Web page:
Sage, Salvia officinalis, is also used as a supplement, essential oil, incense, and even as an ingredient for personal care products. Sage has numerous common names, including common sage, garden sage, kitchen sage, true sage, culinary sage, dalmatian sage, and broadleaf sage.
Sage contains phenolic glycosides, a powerful antioxidant compound that plays a role in fighting free radicals. Studies have shown that oxidative stress caused by free radicals may contribute to aging. Many European countries use sage medicinally as a gargle for sore throat and inflammation of the mouth and gums. Clinical studies also indicate that the substance found in sage oil may also offer antibacterial, antifungal, and antiviral effects, explaining much of its medicinal activity.
With a long history of medicinal and culinary uses, Sage has been grown for centuries for its food and healing properties, some of them ranging from funny to interesting. Sage leaves had been used since ancient times for warding off evil, snakebites, and increasing women’s fertility. The Romans likely introduced it to Europe from Egypt as a medicinal herb, when it was called salvia and used as a diuretic, a local anesthetic for the skin, a styptic, among other uses.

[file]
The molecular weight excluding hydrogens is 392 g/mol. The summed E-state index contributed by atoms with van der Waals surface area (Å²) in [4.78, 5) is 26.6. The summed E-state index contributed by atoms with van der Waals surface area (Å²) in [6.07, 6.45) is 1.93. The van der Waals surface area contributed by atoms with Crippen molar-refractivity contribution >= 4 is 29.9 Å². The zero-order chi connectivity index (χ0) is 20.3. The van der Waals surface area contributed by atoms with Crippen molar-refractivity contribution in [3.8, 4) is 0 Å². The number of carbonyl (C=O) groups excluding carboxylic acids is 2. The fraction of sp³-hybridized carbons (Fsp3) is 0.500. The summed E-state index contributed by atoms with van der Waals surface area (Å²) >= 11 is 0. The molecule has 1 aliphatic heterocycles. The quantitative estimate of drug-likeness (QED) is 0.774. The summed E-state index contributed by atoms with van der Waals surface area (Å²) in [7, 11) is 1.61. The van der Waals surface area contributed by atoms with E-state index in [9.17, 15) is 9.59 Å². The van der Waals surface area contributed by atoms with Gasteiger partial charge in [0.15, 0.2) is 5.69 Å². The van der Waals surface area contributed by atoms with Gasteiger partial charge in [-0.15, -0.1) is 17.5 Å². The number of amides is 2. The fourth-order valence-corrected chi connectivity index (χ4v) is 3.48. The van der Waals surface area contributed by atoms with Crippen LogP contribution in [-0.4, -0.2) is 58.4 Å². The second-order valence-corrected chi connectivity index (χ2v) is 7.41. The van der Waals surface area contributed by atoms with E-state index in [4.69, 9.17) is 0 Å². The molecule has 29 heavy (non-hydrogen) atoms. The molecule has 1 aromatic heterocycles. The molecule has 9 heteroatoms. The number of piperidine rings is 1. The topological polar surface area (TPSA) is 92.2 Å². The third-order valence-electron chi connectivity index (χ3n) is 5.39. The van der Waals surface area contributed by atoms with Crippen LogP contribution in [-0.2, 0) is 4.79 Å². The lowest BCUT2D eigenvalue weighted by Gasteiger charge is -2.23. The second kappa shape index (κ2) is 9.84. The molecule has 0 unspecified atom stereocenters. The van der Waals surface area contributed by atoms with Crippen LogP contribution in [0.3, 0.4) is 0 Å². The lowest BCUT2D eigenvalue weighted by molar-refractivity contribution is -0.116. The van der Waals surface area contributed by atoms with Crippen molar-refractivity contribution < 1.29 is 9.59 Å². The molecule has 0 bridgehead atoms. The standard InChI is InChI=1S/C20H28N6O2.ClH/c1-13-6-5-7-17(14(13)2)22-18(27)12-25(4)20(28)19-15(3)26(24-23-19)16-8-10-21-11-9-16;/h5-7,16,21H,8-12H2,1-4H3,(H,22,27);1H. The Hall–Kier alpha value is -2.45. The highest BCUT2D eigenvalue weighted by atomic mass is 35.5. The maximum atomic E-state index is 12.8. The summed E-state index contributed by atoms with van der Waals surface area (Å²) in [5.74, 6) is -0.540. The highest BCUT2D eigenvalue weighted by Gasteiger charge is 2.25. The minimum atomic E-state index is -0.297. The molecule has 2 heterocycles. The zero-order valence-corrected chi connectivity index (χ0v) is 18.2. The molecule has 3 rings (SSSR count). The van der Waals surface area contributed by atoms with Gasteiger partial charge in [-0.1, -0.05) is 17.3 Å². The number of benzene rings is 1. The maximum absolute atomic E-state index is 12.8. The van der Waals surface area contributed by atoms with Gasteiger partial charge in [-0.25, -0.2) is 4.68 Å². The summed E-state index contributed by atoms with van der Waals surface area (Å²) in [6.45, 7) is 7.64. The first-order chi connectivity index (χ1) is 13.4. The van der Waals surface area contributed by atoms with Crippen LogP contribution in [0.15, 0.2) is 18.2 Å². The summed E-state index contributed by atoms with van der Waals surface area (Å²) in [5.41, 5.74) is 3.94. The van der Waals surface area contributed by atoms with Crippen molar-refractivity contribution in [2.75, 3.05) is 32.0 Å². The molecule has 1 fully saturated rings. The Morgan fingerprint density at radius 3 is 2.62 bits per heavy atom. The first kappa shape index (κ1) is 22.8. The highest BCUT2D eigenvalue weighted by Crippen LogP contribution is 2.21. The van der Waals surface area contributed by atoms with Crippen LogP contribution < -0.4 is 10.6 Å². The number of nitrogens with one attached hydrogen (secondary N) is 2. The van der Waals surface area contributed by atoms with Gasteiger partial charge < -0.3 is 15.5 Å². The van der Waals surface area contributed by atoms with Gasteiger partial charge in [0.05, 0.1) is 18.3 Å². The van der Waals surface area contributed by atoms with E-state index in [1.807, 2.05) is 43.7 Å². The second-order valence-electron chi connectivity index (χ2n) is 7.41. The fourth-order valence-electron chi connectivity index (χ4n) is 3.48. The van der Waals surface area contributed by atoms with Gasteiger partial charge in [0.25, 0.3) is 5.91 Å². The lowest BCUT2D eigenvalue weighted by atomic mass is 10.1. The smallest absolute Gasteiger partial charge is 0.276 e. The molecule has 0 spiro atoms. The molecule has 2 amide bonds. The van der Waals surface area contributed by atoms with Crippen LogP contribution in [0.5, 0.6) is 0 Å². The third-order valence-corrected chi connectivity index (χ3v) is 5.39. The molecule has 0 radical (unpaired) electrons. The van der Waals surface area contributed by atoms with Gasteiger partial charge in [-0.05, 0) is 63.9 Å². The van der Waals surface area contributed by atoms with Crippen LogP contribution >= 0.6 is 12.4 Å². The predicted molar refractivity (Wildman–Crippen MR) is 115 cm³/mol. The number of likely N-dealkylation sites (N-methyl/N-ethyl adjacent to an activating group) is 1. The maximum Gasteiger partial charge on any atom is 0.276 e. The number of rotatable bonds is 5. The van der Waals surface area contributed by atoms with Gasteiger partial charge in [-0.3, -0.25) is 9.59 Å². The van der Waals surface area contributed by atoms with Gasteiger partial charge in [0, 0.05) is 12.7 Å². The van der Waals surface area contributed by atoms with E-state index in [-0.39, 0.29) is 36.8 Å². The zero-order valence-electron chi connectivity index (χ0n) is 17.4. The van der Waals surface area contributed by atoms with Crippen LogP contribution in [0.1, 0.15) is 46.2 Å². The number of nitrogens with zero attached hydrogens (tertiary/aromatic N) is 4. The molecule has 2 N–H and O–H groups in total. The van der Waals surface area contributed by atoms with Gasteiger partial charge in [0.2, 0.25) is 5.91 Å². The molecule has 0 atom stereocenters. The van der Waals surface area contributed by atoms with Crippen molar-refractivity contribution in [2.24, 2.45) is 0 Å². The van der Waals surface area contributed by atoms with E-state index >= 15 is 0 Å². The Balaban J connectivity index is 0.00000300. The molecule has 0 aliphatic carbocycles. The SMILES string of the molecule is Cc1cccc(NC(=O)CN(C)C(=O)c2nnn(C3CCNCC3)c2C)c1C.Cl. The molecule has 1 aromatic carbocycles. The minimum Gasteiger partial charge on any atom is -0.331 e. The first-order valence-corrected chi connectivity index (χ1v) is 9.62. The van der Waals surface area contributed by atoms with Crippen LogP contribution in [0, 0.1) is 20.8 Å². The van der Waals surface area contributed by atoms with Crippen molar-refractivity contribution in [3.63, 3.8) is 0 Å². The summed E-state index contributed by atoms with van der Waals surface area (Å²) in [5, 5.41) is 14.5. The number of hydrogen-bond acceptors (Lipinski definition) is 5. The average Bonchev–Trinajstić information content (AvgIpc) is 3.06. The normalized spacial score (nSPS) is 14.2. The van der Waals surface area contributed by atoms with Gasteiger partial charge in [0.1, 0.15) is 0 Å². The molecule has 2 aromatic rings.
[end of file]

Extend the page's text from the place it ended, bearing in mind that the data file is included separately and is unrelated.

As a kitchen herb, sage has a slight peppery flavor and is commonly used in British and Italian cooking. Moreover, it is one of the major herbs used in the traditional turkey stuffing for the Thanksgiving Day dinner in the United States.
Studies have shown that sage has antibiotic, antifungal, estrogenic, hypoglycemic, and tonic properties. Sage leaf contains tannic acid, oleic acid, caffeic acid, niacin, nicotinamide, flavones, flavonoid glycosides, estrogenic and other substances.